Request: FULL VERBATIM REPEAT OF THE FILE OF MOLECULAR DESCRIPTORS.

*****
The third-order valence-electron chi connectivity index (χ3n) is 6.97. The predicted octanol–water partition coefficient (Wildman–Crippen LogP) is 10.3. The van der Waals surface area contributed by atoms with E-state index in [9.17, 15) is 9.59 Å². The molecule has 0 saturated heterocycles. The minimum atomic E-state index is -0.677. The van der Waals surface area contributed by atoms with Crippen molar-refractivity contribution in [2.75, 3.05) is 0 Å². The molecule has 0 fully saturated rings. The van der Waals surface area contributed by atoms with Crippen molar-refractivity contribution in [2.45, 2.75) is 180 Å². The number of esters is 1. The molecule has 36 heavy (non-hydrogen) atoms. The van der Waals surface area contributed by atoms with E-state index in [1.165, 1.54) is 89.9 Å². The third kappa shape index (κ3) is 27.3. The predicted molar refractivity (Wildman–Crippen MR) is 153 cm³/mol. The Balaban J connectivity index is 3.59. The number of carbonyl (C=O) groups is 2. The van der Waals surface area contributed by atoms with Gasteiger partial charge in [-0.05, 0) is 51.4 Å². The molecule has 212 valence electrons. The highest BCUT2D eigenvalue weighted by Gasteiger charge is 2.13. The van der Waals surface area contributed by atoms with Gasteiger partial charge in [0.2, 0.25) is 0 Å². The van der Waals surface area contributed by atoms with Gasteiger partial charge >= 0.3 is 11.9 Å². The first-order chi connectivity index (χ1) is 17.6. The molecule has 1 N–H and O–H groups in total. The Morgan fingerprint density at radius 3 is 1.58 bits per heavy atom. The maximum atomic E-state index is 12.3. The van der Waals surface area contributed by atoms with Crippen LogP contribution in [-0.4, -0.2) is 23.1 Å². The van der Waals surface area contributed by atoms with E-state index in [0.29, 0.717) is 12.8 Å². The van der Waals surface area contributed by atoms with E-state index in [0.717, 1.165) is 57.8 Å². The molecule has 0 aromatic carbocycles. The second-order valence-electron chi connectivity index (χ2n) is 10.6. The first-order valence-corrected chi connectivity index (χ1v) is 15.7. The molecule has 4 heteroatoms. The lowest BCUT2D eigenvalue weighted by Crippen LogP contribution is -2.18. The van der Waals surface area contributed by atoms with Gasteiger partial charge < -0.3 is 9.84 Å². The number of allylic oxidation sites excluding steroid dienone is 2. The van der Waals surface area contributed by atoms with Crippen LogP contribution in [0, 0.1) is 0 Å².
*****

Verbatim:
The third-order valence-electron chi connectivity index (χ3n) is 6.97. The predicted octanol–water partition coefficient (Wildman–Crippen LogP) is 10.3. The van der Waals surface area contributed by atoms with E-state index in [9.17, 15) is 9.59 Å². The molecule has 0 saturated heterocycles. The minimum atomic E-state index is -0.677. The van der Waals surface area contributed by atoms with Crippen molar-refractivity contribution in [2.75, 3.05) is 0 Å². The molecule has 0 fully saturated rings. The van der Waals surface area contributed by atoms with Crippen molar-refractivity contribution in [2.45, 2.75) is 180 Å². The number of esters is 1. The molecule has 36 heavy (non-hydrogen) atoms. The van der Waals surface area contributed by atoms with E-state index in [1.165, 1.54) is 89.9 Å². The third kappa shape index (κ3) is 27.3. The predicted molar refractivity (Wildman–Crippen MR) is 153 cm³/mol. The Balaban J connectivity index is 3.59. The number of carbonyl (C=O) groups is 2. The van der Waals surface area contributed by atoms with Gasteiger partial charge in [-0.05, 0) is 51.4 Å². The molecule has 212 valence electrons. The highest BCUT2D eigenvalue weighted by Gasteiger charge is 2.13. The van der Waals surface area contributed by atoms with Gasteiger partial charge in [0.2, 0.25) is 0 Å². The van der Waals surface area contributed by atoms with Gasteiger partial charge >= 0.3 is 11.9 Å². The first-order chi connectivity index (χ1) is 17.6. The molecule has 1 N–H and O–H groups in total. The Morgan fingerprint density at radius 3 is 1.58 bits per heavy atom. The maximum atomic E-state index is 12.3. The van der Waals surface area contributed by atoms with Crippen LogP contribution in [-0.4, -0.2) is 23.1 Å². The van der Waals surface area contributed by atoms with E-state index in [0.29, 0.717) is 12.8 Å². The van der Waals surface area contributed by atoms with E-state index in [0.717, 1.165) is 57.8 Å². The molecule has 0 aromatic carbocycles. The second-order valence-electron chi connectivity index (χ2n) is 10.6. The first-order valence-corrected chi connectivity index (χ1v) is 15.7. The molecule has 4 heteroatoms. The lowest BCUT2D eigenvalue weighted by Crippen LogP contribution is -2.18. The van der Waals surface area contributed by atoms with Gasteiger partial charge < -0.3 is 9.84 Å². The number of allylic oxidation sites excluding steroid dienone is 2. The van der Waals surface area contributed by atoms with Crippen LogP contribution in [0, 0.1) is 0 Å².